Here's the link for the Internet Movie Database page for Fantastic Planet, there isn't a whole lot of information about it, but on the linked "trivia" page one item reads, "Said to be based on the Soviet Occupation of the Czech Republic." I find that interesting, but a bit of a stretch. No mention is made of this, apart from a vague comment about the Cold War, on the Wikipedia entry for Fantastic Planet.
The film, it's worth noting, is an adaptation of a 1957 science fiction novel written by Stefan Wul, entitled Oms en Série (translating as Oms by the Dozen, om being the word for the humans in the story, and a homophone for the French word for man, homme).
The storyline is not an unusual one in the science fiction genre, there's a bit of Jonathan Swift's Gulliver's Travels in it, and Swift's fantasy is sometimes considered one of the first, or perhaps the first science fiction story. Fantastic Planet involves a role reversal where humans are treated in much the same way as we treat animals, and have to rise up against their oppressors. I just watched the remake of Planet of the Apes on HBO, I had seen it in the theaters and didn't find it as iconic as the original, but the remake did a good job in depicting human beings as domesticated animals. All of the Planet of the Apes movies, and the TV series based on the movies, were American productions, but the original novel was written by Pierre Boulle, a French novelist also known for having written The Bridge Over the River Kwai, which was also made into a movie. Planet of the Apes was originally published in French in 1963, under the title La Planète des Singes. But enough monkeying around.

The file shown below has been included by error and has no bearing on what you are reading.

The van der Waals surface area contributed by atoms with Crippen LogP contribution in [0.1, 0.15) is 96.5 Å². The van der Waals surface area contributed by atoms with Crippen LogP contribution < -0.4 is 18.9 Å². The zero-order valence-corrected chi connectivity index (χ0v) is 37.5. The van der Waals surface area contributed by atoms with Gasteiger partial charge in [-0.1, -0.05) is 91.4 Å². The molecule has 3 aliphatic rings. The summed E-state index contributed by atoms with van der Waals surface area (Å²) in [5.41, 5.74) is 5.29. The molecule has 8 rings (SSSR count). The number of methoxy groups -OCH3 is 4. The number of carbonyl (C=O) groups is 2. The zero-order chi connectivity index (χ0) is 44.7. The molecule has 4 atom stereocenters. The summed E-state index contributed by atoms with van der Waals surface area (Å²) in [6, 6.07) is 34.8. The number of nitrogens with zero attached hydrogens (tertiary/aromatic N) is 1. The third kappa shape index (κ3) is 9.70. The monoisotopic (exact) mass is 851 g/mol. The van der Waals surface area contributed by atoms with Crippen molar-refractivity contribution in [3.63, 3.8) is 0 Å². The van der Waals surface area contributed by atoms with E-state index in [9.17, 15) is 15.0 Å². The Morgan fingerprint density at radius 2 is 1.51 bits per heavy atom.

So, as it turns out, not too long ago I was having an exchange over on my MySpace poetry blog, and it made me think about this film, and I checked on YouTube and discovered it could be found there, chopped up as usual, and in several versions. So I picked out one that I thought worked better than the others, and strung the pieces together, posted it over there as a response to a comment, and now I'm including it in a post over here, just for you, because that's the kinda blogist that I am, you see. So, without further ado, ladies and gentilebeings, I give you, Fantastic Planet:
And for more on the topic of French science fiction, see my previous entries, To the Moon, Alice, and The Jetty Stream. I'll have to do a post about Alphaville one of these days, we're discussing that movie in my Science Fiction Genre class at Fordham University this week, but I'll leave that for another time, and just end by saying, viva la science-fiction française!